Worldwide harmonized light vehicles test procedure
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|This article is part of a series on|
|NEDC: ECE R15 (1970) / EUDC (1990)|
|EPA Federal Test: FTP 72/75 (1978) / SFTP US06/SC03 (2008)|
|10 mode (1973) / 10-15 Mode (1991) / JC08 (2008)|
The worldwide harmonized light vehicles test procedure (WLTP) is a global harmonized standard for determining the levels of pollutants and CO2 emissions, fuel or energy consumption, and electric range from light-duty vehicles (passenger cars and light commercial vans).
Automotive experts from the European Union, Japan, and India, under guidelines of UNECE World Forum for Harmonization of Vehicle Regulations, developed the standard with a final version released in 2015.
The test procedure provides a strict guidance regarding conditions of dynamometer tests and road load (motion resistance), gear shifting, total car weight (by including optional equipment, cargo and passengers), fuel quality, ambient temperature, and tyre selection and pressure.
- Class 1 – low power vehicles with PWr <= 22;
- Class 2 – vehicles with 22 < PWr <= 34;
- Class 3 – high-power vehicles with PWr > 34;
Most common cars have nowadays power-weight ratios of 40–100 kW/Tonne, so belong to class 3. Vans and buses can also belong to class 2.
In each class, there are several driving tests designed to represent real world vehicle operation on urban and extra-urban roads, motorways, and freeways. The duration of each part is fixed between classes, however the acceleration and speed curves are shaped differently. The sequence of tests is further restricted by maximum vehicle speed Vmax.
Increased variety of manual gearboxes with 4, 5, 6 and 7 gears makes it impossible to specify fixed gear shift points. The WLTP testing procedure instead provides an algorithm for calculating optimal shift points, which takes into account total vehicle weight and full load power curves within normalized engine speeds, covering the wide range of rotation speeds and engine power allowed by current technology. To reflect practical use and fuel efficient driving style, frequent gear changes occurring in less than 5 seconds are filtered out.
Criticism of driving cycles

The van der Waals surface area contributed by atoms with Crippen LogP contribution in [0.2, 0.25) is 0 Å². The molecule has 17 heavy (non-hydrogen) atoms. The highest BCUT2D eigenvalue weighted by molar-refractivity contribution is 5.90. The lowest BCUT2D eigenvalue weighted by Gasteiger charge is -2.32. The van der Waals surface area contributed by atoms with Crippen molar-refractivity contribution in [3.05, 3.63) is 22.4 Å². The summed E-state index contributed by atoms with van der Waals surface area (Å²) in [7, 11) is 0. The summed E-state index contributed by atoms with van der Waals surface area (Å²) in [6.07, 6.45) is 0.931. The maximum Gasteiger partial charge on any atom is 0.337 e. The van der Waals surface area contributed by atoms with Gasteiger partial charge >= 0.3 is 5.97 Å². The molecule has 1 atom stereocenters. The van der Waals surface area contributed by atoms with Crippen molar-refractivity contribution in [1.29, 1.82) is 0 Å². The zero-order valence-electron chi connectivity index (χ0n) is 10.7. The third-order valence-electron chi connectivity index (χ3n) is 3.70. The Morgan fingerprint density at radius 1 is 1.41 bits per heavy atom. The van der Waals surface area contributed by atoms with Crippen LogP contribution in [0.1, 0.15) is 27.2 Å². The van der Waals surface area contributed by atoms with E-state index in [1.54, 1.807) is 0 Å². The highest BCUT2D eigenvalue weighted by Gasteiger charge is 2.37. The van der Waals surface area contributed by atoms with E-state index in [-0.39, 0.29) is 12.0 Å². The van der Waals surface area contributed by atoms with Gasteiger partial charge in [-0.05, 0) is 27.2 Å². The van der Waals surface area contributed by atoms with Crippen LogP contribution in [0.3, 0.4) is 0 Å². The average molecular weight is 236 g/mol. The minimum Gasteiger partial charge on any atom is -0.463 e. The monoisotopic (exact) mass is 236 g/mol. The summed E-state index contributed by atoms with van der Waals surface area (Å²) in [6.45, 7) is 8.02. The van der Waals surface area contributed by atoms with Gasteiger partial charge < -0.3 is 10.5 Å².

Although an improvement over the NEDC, the WLTC cycles are still unrealistically slow. For example, the most rapid 0–50 kilometres per hour (0–30 mph) time is 15 seconds. Most drivers in Western Europe accelerate from rest to 50 kilometres per hour (30 mph) in 5 to 10 seconds. There is also no hill climbing in the cycle, and modest gradients increase engine loads by 2 to 3 times, with a subsequent increase in pollutants.
WLTC driving cycles
The WLTC driving cycle for a class 3 vehicle is divided in four parts for low, medium, high, and extra-high speed; if Vmax < 135 km/h, the extra-high-speed part is replaced with low-speed part.
|Stop duration, s||150||49||31||8||235|
|% of stops||26.5%||11.1%||6.8%||2.2%||13.4%|
|Maximum speed, km/h||56.5||76.6||97.4||131.3|
|Average speed without stops, km/h||25.3||44.5||60.7||94.0||53.5|
|Average speed with stops, km/h||18.9||39.4||56.5||91.7||46.5|
|Minimum acceleration, m/s2||-1.5||-1.5||-1.5||-1.44|
|Maximum acceleration, m/s2||1.611||1.611||1.666||1.055|
Class 2 test cycle has three parts for low, medium, and high speed; if Vmax < 90 km/h, the high-speed part is replaced with low-speed part.
|Stop duration, s||155||48||30||233|
|% of stops||26.3%||11.1%||6.6%||15.8%|
|Maximum speed, km/h||51.4||74.7||85.2|
|Average speed without stops, km/h||26.0||44.1||57.8||42.4|
|Average speed with stops, km/h||19.1||39.2||54.0||35.7|
|Minimum acceleration, m/s2||-1.1||-1.0||-1.1|
|Maximum acceleration, m/s2||0.9||1.0||0.8|
Class 1 test cycle has low and medium-speed parts, performed in a sequence low–medium–low; if Vmax < 70 km/h, the medium-speed part is replaced with low-speed part.
|Stop duration, s||155||48||203|
|% of stops||26.3%||11.1%||19.9%|
|Maximum speed, km/h||49.1||64.4|
|Average speed without stops, km/h||27.6||44.6||35.6|
|Average speed with stops, km/h||20.3||39.6||28.5|
|Minimum acceleration, m/s2||-1.0||-0.6|